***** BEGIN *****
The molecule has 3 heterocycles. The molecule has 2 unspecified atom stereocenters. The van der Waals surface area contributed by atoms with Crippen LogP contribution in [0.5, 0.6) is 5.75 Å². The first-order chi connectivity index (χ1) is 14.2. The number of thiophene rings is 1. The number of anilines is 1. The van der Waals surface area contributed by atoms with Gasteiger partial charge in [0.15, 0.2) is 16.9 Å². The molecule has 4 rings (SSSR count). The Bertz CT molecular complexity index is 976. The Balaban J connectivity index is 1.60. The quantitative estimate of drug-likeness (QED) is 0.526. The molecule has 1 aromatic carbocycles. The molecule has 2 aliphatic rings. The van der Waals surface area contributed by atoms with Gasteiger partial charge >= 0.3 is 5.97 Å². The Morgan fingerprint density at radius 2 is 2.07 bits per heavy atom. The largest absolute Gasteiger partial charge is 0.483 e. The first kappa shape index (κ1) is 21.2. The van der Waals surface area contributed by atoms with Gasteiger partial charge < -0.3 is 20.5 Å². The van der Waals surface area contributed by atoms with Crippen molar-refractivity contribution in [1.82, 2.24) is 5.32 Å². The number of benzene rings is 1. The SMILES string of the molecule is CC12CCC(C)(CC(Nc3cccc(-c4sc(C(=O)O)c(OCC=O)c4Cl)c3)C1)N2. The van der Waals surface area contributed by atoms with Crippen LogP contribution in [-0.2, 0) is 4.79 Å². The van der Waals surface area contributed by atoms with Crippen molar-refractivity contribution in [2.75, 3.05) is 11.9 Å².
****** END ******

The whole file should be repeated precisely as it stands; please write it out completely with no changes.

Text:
The molecule has 3 heterocycles. The molecule has 2 unspecified atom stereocenters. The van der Waals surface area contributed by atoms with Crippen LogP contribution in [0.5, 0.6) is 5.75 Å². The first-order chi connectivity index (χ1) is 14.2. The number of thiophene rings is 1. The number of anilines is 1. The van der Waals surface area contributed by atoms with Gasteiger partial charge in [0.15, 0.2) is 16.9 Å². The molecule has 4 rings (SSSR count). The Bertz CT molecular complexity index is 976. The Balaban J connectivity index is 1.60. The quantitative estimate of drug-likeness (QED) is 0.526. The molecule has 1 aromatic carbocycles. The molecule has 2 aliphatic rings. The van der Waals surface area contributed by atoms with Gasteiger partial charge >= 0.3 is 5.97 Å². The Morgan fingerprint density at radius 2 is 2.07 bits per heavy atom. The largest absolute Gasteiger partial charge is 0.483 e. The first kappa shape index (κ1) is 21.2. The van der Waals surface area contributed by atoms with Gasteiger partial charge < -0.3 is 20.5 Å². The van der Waals surface area contributed by atoms with Crippen molar-refractivity contribution in [1.82, 2.24) is 5.32 Å². The number of benzene rings is 1. The SMILES string of the molecule is CC12CCC(C)(CC(Nc3cccc(-c4sc(C(=O)O)c(OCC=O)c4Cl)c3)C1)N2. The van der Waals surface area contributed by atoms with Crippen LogP contribution in [-0.2, 0) is 4.79 Å². The van der Waals surface area contributed by atoms with Crippen molar-refractivity contribution in [2.75, 3.05) is 11.9 Å².